Why is it that men for the most part are assumed to be qualified for a job, a promotion, or a board seat, when women are expected to prove they have what it takes? I am frequently asked by women executives how to get on a corporate board. It has been my experience that many of these women who are trying to attain that coveted board seat are attending courses or paying for coaches to improve their bios, resumes, and offer “training” on how to serve on a board. Over the past 50 years, did men have to jump through the same hoops?
This starts a conversation about how individuals, men or women, get that seat. But as we often say, it is not about what you know but who you know. In the corporate world, that group of people tends to be a “Boys Club.” Their networks usually go beyond fraternities, golf games, and poker nights. They bleed into the systemic and often unconscious biases in business schools, companies, and simple after-work social times. A lack of presence often translates to a lack of ability or being passed over for a promotion. Whether we like it or not, creating our own space within these circles can be vital for our growth in the marketplace.
I’ve seen this happen personally. Whether it’s discussing bourbons at my favorite upscale restaurant and bar, Clarity, or using the “ladies’ tees” to hit my drive past the men in corporate golf tournaments, I often think of the phrase “If you can’t beat ‘em, join ‘em.” Take fantasy football, for example. As a kid I was an avid football fan. But the past 2 years I have been playing fantasy on a local league. It is interesting that as I talk about my team and players, the men around me take notice and talk about their team, league, and players too. The door of casual conversation many times leads to business discussions and later deals.
This is not to say that woman must engage in this way, but change starts from the inside. We need to get on the team before we can change the game. In a recent article in Forbes, Kim Elsesser says, “Basically, the findings reveal that when equally qualified men and women are compared, and their potential evaluated, men get the advantage.” Her book, Sex and The Office, notes “Women are not to blame for their lack of advancement at work. … Many male executives stick with other men, especially when it comes to dinners, drinks, late-night meetings, or business trips. When it’s time for promotions or pay raises, these same executives are more likely to show preference to the employees with whom they feel most comfortable—other men.” This ends up being as much a detriment to the company as it does to the women being passed over. It is estimated that having 3 or more women in senior management equates to businesses scoring higher in all dimensions of organizational performance, including revenue. According to a recent study by PWC, if the gender gap were completely eliminated in the US, it would result in a 9% increase of roughly $1,825 billion in annual GDP by 2026. They note five foundations for a gender-equal workplace: align diversity with your business strategy, use data, drive accountability from the top, be honest: tell it like it is, and set realistic objectives with a plan to achieve them.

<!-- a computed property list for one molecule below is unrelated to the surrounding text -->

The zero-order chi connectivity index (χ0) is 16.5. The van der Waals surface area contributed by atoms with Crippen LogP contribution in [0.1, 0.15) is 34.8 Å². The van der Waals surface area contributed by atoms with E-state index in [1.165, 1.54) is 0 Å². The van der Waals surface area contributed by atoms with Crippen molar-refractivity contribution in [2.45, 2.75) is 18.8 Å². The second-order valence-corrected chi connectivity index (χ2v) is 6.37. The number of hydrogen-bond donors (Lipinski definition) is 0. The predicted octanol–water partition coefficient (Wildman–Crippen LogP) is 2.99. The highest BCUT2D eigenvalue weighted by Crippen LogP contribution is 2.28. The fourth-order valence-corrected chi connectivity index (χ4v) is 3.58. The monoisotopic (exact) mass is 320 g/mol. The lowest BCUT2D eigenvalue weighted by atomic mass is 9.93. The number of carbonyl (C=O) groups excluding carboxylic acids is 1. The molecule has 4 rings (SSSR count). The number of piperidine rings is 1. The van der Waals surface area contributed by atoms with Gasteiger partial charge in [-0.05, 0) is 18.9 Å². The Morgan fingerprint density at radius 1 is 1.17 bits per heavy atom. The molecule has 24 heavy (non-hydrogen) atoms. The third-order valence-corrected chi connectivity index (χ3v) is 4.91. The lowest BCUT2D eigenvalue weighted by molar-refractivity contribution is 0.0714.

What People Are Talking About On International Women's Day 2019... Here
When it comes to superheroes, astronauts, the Oscars, and our twenty dollar bill, we have made noticeable progress, but when it comes to gender stereotypes, gender equality at work, and venture capital, we still have a long way to go. “To give an idea of the considerable challenges that the United States faces, there are just 66 women for every 100 men in business-leadership and managerial positions, women do almost double the unpaid care work that men do, and there is one incident of sexual violence for every two women in the United States. More work is required to collect robust and consistent data on gender inequality to inform discussion about which interventions are likely to be most effective.” McKinsey Global Institute, MGI.
In 2016, here, $94 billion was invested in companies that had only male founders, while $10 billion went to businesses with at least one female founder. Not only that, but 17 percent of VC-funded startups are led by women, which is a number that has remained stagnant for the last five years.
When it comes to women, our differences are our strengths. Growth comes through diversity, not in gender or race only, but most importantly, in thought. Everyone brings different experiences to the table and it’s important to make sure all those voices are heard. This International Women’s Day, remember to share your voice and recognize the people who helped shape it.